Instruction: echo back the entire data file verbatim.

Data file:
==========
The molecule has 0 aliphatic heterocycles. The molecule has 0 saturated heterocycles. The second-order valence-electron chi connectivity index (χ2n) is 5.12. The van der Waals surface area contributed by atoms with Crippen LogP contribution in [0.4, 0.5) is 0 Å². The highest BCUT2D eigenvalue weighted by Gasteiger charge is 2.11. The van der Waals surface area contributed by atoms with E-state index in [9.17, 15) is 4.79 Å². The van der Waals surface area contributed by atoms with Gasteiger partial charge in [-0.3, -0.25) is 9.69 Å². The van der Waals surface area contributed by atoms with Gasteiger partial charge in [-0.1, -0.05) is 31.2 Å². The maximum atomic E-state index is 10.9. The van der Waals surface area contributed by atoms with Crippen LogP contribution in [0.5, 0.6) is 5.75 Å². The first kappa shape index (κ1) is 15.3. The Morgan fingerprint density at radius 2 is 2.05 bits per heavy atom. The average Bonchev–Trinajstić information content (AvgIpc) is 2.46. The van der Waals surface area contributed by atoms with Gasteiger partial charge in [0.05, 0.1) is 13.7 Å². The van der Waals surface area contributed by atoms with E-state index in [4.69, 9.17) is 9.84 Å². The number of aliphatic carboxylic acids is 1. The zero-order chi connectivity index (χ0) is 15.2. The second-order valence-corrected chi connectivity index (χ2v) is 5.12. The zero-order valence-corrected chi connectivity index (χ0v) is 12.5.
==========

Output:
The molecule has 0 aliphatic heterocycles. The molecule has 0 saturated heterocycles. The second-order valence-electron chi connectivity index (χ2n) is 5.12. The van der Waals surface area contributed by atoms with Crippen LogP contribution in [0.4, 0.5) is 0 Å². The highest BCUT2D eigenvalue weighted by Gasteiger charge is 2.11. The van der Waals surface area contributed by atoms with E-state index in [9.17, 15) is 4.79 Å². The van der Waals surface area contributed by atoms with Gasteiger partial charge in [-0.3, -0.25) is 9.69 Å². The van der Waals surface area contributed by atoms with Gasteiger partial charge in [-0.1, -0.05) is 31.2 Å². The maximum atomic E-state index is 10.9. The van der Waals surface area contributed by atoms with Crippen LogP contribution in [0.5, 0.6) is 5.75 Å². The first kappa shape index (κ1) is 15.3. The Morgan fingerprint density at radius 2 is 2.05 bits per heavy atom. The average Bonchev–Trinajstić information content (AvgIpc) is 2.46. The van der Waals surface area contributed by atoms with Gasteiger partial charge in [0.05, 0.1) is 13.7 Å². The van der Waals surface area contributed by atoms with E-state index in [4.69, 9.17) is 9.84 Å². The number of aliphatic carboxylic acids is 1. The zero-order chi connectivity index (χ0) is 15.2. The second-order valence-corrected chi connectivity index (χ2v) is 5.12. The zero-order valence-corrected chi connectivity index (χ0v) is 12.5.